For those of us who believe the American public deserves and needs to know much more about what goes on in the rest of the world, the arrival of a television network determined to focus on hard news, to "make news the star," to quote my old boss Ted Turner, should be cause for celebration. But when that network is Al Jazeera, we all need to take a few steps back and prepare before we start watching.
The first fact to keep in mind when watching the just launched Al Jazeera America is that the new network is, like the other Al Jazeera channels, owned by the royal family of Qatar, which has used Al Jazeera to spread its influence, raise its global profile, shape public opinion and try to create its desired outcomes.
Al Jazeera is an arm of the Qatari government and an instrument of Qatari foreign policy.
Al Jazeera's Arabic network has seen its popularity in the Arab world plummet recently as its coverage of uprisings in the Middle took a strong pro-Muslim Brotherhood tilt. The network was dubbed "the mouthpiece of the Brotherhood" by countless commentators writing about a phenomenon that was transparent to viewers. Nearly two dozen Al Jazeera staff members resigned to protest Qatar's instructions to continue supporting the Brotherhood in their coverage. Anchor Fatma Nabil and others said the bosses in Doha provided guidelines to support the Brotherhood in their studio discussion and downplay anti-Brotherhood sentiment.
Qatar's foreign policy was to promote the rise of the Muslim Brotherhood, and the main devices to exert Doha's power were Al Jazeera and billions of dollars in Qatari funding to Brotherhood groups in Egypt, Syria and elsewhere.
Al Jazeera America, broadcasting from New York, promises to focus sharply on "fact-based, in-depth stories of U.S. and international news." Sounds great, as long as the network refrains from some of the practices that have tainted its journalism on other Al Jazeera networks.
Full disclosure: I spent many years on staff at CNN, a major competitor of Al Jazeera. I am now a frequent - paid - contributor to CNN.com. But I am not employed by CNN. Like many people who worked for CNN when the news was, in fact, the star, I would like to see more hard news on CNN. I hope the new competition will create pressure to spend more time on news, particularly international news. Although I have no illusions.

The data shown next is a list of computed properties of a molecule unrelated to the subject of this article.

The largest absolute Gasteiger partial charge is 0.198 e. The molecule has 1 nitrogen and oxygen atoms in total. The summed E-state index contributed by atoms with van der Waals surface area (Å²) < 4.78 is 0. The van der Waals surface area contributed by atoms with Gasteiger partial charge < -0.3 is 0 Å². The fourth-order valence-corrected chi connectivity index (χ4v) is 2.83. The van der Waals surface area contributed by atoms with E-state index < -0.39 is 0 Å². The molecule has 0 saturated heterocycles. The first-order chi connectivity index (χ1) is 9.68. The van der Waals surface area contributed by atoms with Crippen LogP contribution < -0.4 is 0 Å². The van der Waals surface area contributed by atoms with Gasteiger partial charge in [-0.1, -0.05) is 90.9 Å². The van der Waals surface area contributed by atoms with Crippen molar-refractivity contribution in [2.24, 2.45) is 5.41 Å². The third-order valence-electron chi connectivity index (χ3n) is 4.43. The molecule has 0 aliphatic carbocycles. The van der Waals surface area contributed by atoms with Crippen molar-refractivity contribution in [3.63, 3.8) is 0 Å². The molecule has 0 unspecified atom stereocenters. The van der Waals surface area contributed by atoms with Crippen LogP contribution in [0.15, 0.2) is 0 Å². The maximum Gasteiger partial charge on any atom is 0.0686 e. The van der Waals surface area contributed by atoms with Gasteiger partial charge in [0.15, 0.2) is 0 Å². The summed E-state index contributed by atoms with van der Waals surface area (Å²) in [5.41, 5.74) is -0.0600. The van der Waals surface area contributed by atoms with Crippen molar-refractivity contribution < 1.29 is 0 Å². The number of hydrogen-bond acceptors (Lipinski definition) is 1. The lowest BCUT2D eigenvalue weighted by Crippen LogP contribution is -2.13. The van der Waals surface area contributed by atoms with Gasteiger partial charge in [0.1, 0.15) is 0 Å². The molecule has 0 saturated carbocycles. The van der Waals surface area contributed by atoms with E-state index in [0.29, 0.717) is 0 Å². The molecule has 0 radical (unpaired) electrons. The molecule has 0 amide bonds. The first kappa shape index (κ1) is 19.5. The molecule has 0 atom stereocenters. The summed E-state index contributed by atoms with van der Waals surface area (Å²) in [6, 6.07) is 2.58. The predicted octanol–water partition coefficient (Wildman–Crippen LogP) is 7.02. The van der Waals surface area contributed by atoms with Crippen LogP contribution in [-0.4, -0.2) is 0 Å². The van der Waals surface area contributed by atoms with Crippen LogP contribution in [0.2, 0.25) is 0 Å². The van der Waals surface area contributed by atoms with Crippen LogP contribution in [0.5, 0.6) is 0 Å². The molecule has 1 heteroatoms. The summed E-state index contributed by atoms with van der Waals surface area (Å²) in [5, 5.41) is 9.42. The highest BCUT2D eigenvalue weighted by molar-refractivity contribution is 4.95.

Al Jazeera, owned by tiny Qatar's fabulously wealthy ruling family, employs many friends and former colleagues of mine, whose individual integrity and talent I do not question. And much of what I have seen on Al Jazeera English (AJE) - a separate network from the new Al Jazeera America (AJAM) - is of excellent quality, with top production values and high journalistic standards. AJE has done excellent work.
That, however, is not enough to ignore the red flags that go up when you say the words Al Jazeera.
When Al Jazeera first came on the scene, back in 1996, it shook the Arab world, where the news had featured only state-owned, kiss-up-to-the ruler reporting. Qatar became a force to be reckoned with, sending AJ reporters to expose corruption and injustice. Nobody had seen anything like it. It even interviewed Israeli officials, a startling and often disturbing novelty.
But, as Fouad Ajami reported in 2001, Al Jazeera's coverage was driven by "an aggressive mix of anti-Americanism and anti-Zionism." The network specialized in close-ups of dead bodies, crying and wounded children, with ominous sound tracks designed to heighten emotions.
The Arabic and English channels used two different approaches. In Arabic, coverage of the Israeli-Palestinian conflict, as documented by, among others, Mohamed Elmenshawy, of the Middle East Institute in Washington, portrayed Israel as the enemy, "always on the wrong side." Palestinians are often referred to as "resisters" and "martyrs," while Israelis are frequently called the "occupiers." The English channel's wording is much more careful.
When the network first went on the air in 2006, its principal U.S. anchor, David Marash, went on a promotional tour guaranteeing potential viewers that journalists in the United States would have full editorial independence. He eventually resigned, charging that editorial control had gradually but steadily reverted to Qatar. Al Jazeera's top executive in Doha is a member of the ruling family.
The longtime Emir of Qatar recently stepped down, handing power to his son. The emirate's foreign policy of backing the Muslim Brotherhood, believing the group would sweep to power in the Middle East, now looks like a disastrous bet, so policy may change.
For Americans watching Al Jazeera America, it's important to watch out for subtle biases in content. And it would be interesting to compare any deviation from objectivity and balance against Qatar's interests.
It's a challenge for American viewers, who urgently need access to strong, unbiased, responsible journalism.
Frida Ghitis writes about global affairs for The Miami Herald.